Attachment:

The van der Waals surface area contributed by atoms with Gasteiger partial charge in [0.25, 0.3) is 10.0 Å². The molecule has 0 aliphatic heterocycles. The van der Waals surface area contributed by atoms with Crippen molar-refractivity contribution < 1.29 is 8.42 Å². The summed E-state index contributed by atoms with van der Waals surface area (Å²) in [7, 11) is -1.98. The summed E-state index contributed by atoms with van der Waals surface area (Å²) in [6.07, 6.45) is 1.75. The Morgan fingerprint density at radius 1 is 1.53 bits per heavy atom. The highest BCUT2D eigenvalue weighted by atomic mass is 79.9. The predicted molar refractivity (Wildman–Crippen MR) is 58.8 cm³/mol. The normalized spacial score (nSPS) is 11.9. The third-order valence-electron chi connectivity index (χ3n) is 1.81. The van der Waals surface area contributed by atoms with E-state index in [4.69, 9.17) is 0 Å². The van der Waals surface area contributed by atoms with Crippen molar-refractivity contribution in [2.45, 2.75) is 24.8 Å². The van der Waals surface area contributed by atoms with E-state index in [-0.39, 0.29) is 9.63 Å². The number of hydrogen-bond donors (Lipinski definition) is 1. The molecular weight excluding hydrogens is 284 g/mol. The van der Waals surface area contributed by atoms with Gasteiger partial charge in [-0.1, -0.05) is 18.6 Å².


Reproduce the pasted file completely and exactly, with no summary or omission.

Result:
The van der Waals surface area contributed by atoms with Gasteiger partial charge in [0.25, 0.3) is 10.0 Å². The molecule has 0 aliphatic heterocycles. The van der Waals surface area contributed by atoms with Crippen molar-refractivity contribution < 1.29 is 8.42 Å². The summed E-state index contributed by atoms with van der Waals surface area (Å²) in [7, 11) is -1.98. The summed E-state index contributed by atoms with van der Waals surface area (Å²) in [6.07, 6.45) is 1.75. The Morgan fingerprint density at radius 1 is 1.53 bits per heavy atom. The highest BCUT2D eigenvalue weighted by atomic mass is 79.9. The predicted molar refractivity (Wildman–Crippen MR) is 58.8 cm³/mol. The normalized spacial score (nSPS) is 11.9. The third-order valence-electron chi connectivity index (χ3n) is 1.81. The van der Waals surface area contributed by atoms with E-state index in [4.69, 9.17) is 0 Å². The van der Waals surface area contributed by atoms with Crippen molar-refractivity contribution in [2.45, 2.75) is 24.8 Å². The van der Waals surface area contributed by atoms with E-state index in [-0.39, 0.29) is 9.63 Å². The number of hydrogen-bond donors (Lipinski definition) is 1. The molecular weight excluding hydrogens is 284 g/mol. The van der Waals surface area contributed by atoms with Gasteiger partial charge in [-0.1, -0.05) is 18.6 Å².